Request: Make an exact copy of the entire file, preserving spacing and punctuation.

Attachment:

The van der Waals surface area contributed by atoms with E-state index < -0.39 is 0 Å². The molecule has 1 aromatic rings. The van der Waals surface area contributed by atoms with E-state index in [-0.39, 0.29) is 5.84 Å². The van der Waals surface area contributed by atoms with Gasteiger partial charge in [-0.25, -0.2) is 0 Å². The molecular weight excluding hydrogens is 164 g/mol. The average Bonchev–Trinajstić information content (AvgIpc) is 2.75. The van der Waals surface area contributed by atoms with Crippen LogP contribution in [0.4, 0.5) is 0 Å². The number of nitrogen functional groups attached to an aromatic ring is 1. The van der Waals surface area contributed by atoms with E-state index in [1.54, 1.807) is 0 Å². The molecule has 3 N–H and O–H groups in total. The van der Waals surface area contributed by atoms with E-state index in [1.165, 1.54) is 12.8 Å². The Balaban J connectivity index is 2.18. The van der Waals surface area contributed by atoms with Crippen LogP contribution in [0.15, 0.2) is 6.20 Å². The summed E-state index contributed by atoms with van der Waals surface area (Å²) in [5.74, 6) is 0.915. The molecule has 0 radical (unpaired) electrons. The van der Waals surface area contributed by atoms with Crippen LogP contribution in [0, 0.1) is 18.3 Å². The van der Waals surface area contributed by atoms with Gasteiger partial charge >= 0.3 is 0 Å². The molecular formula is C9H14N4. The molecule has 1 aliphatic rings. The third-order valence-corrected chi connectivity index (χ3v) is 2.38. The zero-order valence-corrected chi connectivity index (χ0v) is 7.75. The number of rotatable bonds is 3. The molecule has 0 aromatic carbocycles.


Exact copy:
The van der Waals surface area contributed by atoms with E-state index < -0.39 is 0 Å². The molecule has 1 aromatic rings. The van der Waals surface area contributed by atoms with E-state index in [-0.39, 0.29) is 5.84 Å². The van der Waals surface area contributed by atoms with Gasteiger partial charge in [-0.25, -0.2) is 0 Å². The molecular weight excluding hydrogens is 164 g/mol. The average Bonchev–Trinajstić information content (AvgIpc) is 2.75. The van der Waals surface area contributed by atoms with Crippen LogP contribution in [0.4, 0.5) is 0 Å². The number of nitrogen functional groups attached to an aromatic ring is 1. The van der Waals surface area contributed by atoms with E-state index in [1.54, 1.807) is 0 Å². The molecule has 3 N–H and O–H groups in total. The van der Waals surface area contributed by atoms with E-state index in [1.165, 1.54) is 12.8 Å². The Balaban J connectivity index is 2.18. The van der Waals surface area contributed by atoms with Crippen LogP contribution in [0.15, 0.2) is 6.20 Å². The summed E-state index contributed by atoms with van der Waals surface area (Å²) in [5.74, 6) is 0.915. The molecule has 0 radical (unpaired) electrons. The van der Waals surface area contributed by atoms with Crippen LogP contribution in [0, 0.1) is 18.3 Å². The van der Waals surface area contributed by atoms with Gasteiger partial charge >= 0.3 is 0 Å². The molecular formula is C9H14N4. The molecule has 1 aliphatic rings. The third-order valence-corrected chi connectivity index (χ3v) is 2.38. The zero-order valence-corrected chi connectivity index (χ0v) is 7.75. The number of rotatable bonds is 3. The molecule has 0 aromatic carbocycles.